Don't you know, you can only count a full OS for those other guys, Apple must count each product. It would not be fair to list those other guys by product because their piece of the pie would be so small it wouldn't show up. So they have to add up the totals of all 94 competing Android devices and pit them all together against the iPhone and the iPad seperatly. It's only fair, those other guys need some love to. They also can not even count the iPod Touch it just isn't fair to even consider that cheating device, they just ignore it.
post #31 of 98
Quote:
Originally Posted by extremeskater View Post

Did you miss Chart B? Showed a very different story.

When most of the developers are already doing iOS development you can't add much percentage-wise
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post #32 of 98
While I don’t have a reason to dismiss this research as inaccurate I doubt it holds any value. Here’s why:

1. “Developers ranked the reach of a platform as their top consideration when choosing what they will develop for”. If you look at the biggest developers they don’t commit themselves to a single platform. First they release to the platform of their choice (shown in the graph) then a bit later they release a port to the next platform of choice (missing from the graph) and so on. In this case the product is released on several platforms, but this data is missing from the research.

2. iPad and iPhone could be considered as two different platforms if not for the apps that come out optimized for both of them. Those apps add error margin as well though admittedly they stay within iOS realm.

3. It is not stated what size of companies were sampled for the data. I assume they were big names and small independent developers bundled together in one research. Biggest mistake ever; it makes graphs pretty useless. Take one independent developer: chances are (s)he is committed to a single platform, and data is accurate. Now add some big house, like Gameloft. The platform of their choice is iPhone. However, at the same time they release games for every other platform listed, in large quantities. Their contribution to the least important platform is still bigger than what many independent devs provide to the same platform.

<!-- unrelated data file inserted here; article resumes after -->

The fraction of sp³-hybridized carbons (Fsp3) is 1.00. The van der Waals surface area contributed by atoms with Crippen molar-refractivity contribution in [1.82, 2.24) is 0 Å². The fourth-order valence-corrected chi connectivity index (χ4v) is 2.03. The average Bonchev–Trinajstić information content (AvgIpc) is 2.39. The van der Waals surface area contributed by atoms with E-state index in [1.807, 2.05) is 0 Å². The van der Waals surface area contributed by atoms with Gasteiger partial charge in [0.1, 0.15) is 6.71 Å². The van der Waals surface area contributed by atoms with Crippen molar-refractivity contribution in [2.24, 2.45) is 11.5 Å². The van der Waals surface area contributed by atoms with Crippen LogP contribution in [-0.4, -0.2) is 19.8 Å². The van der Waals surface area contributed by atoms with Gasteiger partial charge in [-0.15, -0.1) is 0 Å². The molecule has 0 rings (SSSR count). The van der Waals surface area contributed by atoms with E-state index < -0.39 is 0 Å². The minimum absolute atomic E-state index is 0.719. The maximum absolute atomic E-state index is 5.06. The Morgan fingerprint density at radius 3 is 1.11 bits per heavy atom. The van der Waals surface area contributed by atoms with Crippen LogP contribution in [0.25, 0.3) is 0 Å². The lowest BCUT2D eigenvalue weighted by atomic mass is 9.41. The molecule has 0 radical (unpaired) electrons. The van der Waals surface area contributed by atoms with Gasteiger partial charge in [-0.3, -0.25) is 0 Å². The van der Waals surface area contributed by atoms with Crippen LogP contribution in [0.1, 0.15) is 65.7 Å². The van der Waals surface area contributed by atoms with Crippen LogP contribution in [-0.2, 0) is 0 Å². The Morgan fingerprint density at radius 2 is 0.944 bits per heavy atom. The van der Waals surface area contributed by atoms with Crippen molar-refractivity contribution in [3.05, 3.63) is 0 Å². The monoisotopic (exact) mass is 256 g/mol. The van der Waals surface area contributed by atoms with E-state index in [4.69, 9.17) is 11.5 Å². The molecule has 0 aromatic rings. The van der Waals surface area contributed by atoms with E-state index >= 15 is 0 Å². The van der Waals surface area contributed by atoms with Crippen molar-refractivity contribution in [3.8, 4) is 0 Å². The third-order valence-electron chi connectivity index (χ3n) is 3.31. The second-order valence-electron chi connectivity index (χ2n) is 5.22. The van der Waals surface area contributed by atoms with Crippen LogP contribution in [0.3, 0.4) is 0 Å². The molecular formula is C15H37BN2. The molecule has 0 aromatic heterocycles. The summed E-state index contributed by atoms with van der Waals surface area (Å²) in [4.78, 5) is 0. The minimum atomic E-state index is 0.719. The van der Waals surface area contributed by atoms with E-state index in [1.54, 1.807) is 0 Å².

Hence, the biggest error: they count developers, NOT the projects, and they put those to one platform only. Thus, the data is useless.
post #33 of 98
Quote:
Originally Posted by FormerARSgm View Post

Isn't it possible that these numbers also reflect the fact that there are so many apps already developed for iOS, and many developers will spend the latter part of '10 and most of '11 catching up on Android?

Best post yet.

The App Store is becoming a victim of its own success; there truly IS an app for that. When you have an idea for an app & do a little market research, it's just a bit frustrating to find pages of apps that already do the same thing for little or free. Really, why bother?

IMO the smartphone market is still young and anybody's game long-term.
post #34 of 98
Quote:
Originally Posted by addabox View Post